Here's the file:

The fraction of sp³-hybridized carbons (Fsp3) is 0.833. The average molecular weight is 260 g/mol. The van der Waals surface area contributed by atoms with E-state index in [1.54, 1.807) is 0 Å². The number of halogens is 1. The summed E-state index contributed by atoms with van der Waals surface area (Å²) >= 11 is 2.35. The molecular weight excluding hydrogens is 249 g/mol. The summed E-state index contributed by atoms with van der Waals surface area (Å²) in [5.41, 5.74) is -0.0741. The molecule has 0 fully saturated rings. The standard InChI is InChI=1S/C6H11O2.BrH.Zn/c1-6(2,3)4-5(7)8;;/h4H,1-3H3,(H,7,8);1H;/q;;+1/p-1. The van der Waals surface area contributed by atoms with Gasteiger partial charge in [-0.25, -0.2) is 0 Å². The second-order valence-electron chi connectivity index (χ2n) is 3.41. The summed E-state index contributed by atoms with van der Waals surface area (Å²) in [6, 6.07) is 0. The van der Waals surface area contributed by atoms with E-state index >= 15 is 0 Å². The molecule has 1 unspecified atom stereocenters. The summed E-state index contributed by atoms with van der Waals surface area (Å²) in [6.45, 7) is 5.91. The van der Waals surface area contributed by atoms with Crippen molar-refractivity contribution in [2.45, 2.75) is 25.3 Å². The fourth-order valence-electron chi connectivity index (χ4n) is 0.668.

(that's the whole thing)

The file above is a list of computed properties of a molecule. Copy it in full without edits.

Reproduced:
The fraction of sp³-hybridized carbons (Fsp3) is 0.833. The average molecular weight is 260 g/mol. The van der Waals surface area contributed by atoms with E-state index in [1.54, 1.807) is 0 Å². The number of halogens is 1. The summed E-state index contributed by atoms with van der Waals surface area (Å²) >= 11 is 2.35. The molecular weight excluding hydrogens is 249 g/mol. The summed E-state index contributed by atoms with van der Waals surface area (Å²) in [5.41, 5.74) is -0.0741. The molecule has 0 fully saturated rings. The standard InChI is InChI=1S/C6H11O2.BrH.Zn/c1-6(2,3)4-5(7)8;;/h4H,1-3H3,(H,7,8);1H;/q;;+1/p-1. The van der Waals surface area contributed by atoms with Gasteiger partial charge in [-0.25, -0.2) is 0 Å². The second-order valence-electron chi connectivity index (χ2n) is 3.41. The summed E-state index contributed by atoms with van der Waals surface area (Å²) in [6, 6.07) is 0. The van der Waals surface area contributed by atoms with E-state index >= 15 is 0 Å². The molecule has 1 unspecified atom stereocenters. The summed E-state index contributed by atoms with van der Waals surface area (Å²) in [6.45, 7) is 5.91. The van der Waals surface area contributed by atoms with Crippen molar-refractivity contribution in [2.45, 2.75) is 25.3 Å². The fourth-order valence-electron chi connectivity index (χ4n) is 0.668.